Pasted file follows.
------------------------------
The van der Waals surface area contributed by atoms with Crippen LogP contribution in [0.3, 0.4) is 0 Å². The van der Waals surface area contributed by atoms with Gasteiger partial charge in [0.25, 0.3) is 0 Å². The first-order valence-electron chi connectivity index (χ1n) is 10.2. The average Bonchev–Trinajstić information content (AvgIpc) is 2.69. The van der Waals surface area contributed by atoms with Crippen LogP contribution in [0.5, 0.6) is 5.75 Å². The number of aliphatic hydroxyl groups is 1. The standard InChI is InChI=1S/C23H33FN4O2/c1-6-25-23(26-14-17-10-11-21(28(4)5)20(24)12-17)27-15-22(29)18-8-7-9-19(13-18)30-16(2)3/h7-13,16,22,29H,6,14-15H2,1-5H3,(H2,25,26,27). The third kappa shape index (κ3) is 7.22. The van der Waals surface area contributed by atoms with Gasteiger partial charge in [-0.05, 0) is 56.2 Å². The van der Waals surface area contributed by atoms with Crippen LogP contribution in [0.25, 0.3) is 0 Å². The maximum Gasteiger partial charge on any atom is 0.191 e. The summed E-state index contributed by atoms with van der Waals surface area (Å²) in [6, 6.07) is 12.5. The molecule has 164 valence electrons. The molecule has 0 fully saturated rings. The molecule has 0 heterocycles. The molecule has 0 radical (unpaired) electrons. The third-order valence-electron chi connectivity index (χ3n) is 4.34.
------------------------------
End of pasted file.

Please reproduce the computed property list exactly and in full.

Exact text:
The van der Waals surface area contributed by atoms with Crippen LogP contribution in [0.3, 0.4) is 0 Å². The van der Waals surface area contributed by atoms with Gasteiger partial charge in [0.25, 0.3) is 0 Å². The first-order valence-electron chi connectivity index (χ1n) is 10.2. The average Bonchev–Trinajstić information content (AvgIpc) is 2.69. The van der Waals surface area contributed by atoms with Crippen LogP contribution in [0.5, 0.6) is 5.75 Å². The number of aliphatic hydroxyl groups is 1. The standard InChI is InChI=1S/C23H33FN4O2/c1-6-25-23(26-14-17-10-11-21(28(4)5)20(24)12-17)27-15-22(29)18-8-7-9-19(13-18)30-16(2)3/h7-13,16,22,29H,6,14-15H2,1-5H3,(H2,25,26,27). The third kappa shape index (κ3) is 7.22. The van der Waals surface area contributed by atoms with Gasteiger partial charge in [-0.05, 0) is 56.2 Å². The van der Waals surface area contributed by atoms with Crippen LogP contribution in [0.25, 0.3) is 0 Å². The maximum Gasteiger partial charge on any atom is 0.191 e. The summed E-state index contributed by atoms with van der Waals surface area (Å²) in [6, 6.07) is 12.5. The molecule has 164 valence electrons. The molecule has 0 fully saturated rings. The molecule has 0 heterocycles. The molecule has 0 radical (unpaired) electrons. The third-order valence-electron chi connectivity index (χ3n) is 4.34.